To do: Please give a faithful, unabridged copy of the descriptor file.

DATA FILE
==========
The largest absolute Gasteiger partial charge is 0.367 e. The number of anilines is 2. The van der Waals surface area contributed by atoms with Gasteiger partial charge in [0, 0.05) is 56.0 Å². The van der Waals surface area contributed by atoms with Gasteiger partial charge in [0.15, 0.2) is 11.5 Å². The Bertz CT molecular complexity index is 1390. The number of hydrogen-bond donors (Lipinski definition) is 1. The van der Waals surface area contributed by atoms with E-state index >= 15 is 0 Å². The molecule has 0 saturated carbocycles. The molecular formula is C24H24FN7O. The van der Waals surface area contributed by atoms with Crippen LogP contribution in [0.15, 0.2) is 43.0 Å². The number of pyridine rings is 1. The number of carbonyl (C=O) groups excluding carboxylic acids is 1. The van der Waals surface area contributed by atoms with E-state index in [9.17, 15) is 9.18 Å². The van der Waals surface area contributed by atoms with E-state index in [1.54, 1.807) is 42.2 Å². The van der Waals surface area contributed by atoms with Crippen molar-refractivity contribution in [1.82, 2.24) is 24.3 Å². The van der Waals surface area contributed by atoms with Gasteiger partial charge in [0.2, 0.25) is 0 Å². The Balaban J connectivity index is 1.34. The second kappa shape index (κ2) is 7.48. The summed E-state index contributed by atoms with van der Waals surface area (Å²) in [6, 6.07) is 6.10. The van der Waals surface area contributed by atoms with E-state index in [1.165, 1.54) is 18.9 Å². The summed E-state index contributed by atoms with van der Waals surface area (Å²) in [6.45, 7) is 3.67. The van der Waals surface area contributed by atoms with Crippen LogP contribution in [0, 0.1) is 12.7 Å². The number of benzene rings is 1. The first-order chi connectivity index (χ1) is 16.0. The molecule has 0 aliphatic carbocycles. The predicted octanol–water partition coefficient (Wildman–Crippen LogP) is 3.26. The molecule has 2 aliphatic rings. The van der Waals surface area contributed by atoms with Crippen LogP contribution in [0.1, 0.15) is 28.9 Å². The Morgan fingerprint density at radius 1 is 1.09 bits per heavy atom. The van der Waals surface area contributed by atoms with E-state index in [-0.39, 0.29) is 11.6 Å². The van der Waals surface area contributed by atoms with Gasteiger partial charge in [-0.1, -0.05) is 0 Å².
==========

The largest absolute Gasteiger partial charge is 0.367 e. The number of anilines is 2. The van der Waals surface area contributed by atoms with Gasteiger partial charge in [0, 0.05) is 56.0 Å². The van der Waals surface area contributed by atoms with Gasteiger partial charge in [0.15, 0.2) is 11.5 Å². The Bertz CT molecular complexity index is 1390. The number of hydrogen-bond donors (Lipinski definition) is 1. The van der Waals surface area contributed by atoms with E-state index >= 15 is 0 Å². The molecule has 0 saturated carbocycles. The molecular formula is C24H24FN7O. The van der Waals surface area contributed by atoms with Crippen LogP contribution in [0.15, 0.2) is 43.0 Å². The number of pyridine rings is 1. The number of carbonyl (C=O) groups excluding carboxylic acids is 1. The van der Waals surface area contributed by atoms with E-state index in [9.17, 15) is 9.18 Å². The van der Waals surface area contributed by atoms with E-state index in [1.54, 1.807) is 42.2 Å². The van der Waals surface area contributed by atoms with Crippen molar-refractivity contribution in [1.82, 2.24) is 24.3 Å². The van der Waals surface area contributed by atoms with Gasteiger partial charge in [0.2, 0.25) is 0 Å². The Balaban J connectivity index is 1.34. The second kappa shape index (κ2) is 7.48. The summed E-state index contributed by atoms with van der Waals surface area (Å²) in [6, 6.07) is 6.10. The van der Waals surface area contributed by atoms with E-state index in [1.165, 1.54) is 18.9 Å². The summed E-state index contributed by atoms with van der Waals surface area (Å²) in [6.45, 7) is 3.67. The van der Waals surface area contributed by atoms with Crippen LogP contribution in [0, 0.1) is 12.7 Å². The number of benzene rings is 1. The first-order chi connectivity index (χ1) is 16.0. The molecule has 0 aliphatic carbocycles. The predicted octanol–water partition coefficient (Wildman–Crippen LogP) is 3.26. The molecule has 2 aliphatic rings. The van der Waals surface area contributed by atoms with Crippen LogP contribution in [0.1, 0.15) is 28.9 Å². The Morgan fingerprint density at radius 1 is 1.09 bits per heavy atom. The van der Waals surface area contributed by atoms with E-state index in [-0.39, 0.29) is 11.6 Å². The van der Waals surface area contributed by atoms with Gasteiger partial charge in [-0.1, -0.05) is 0 Å².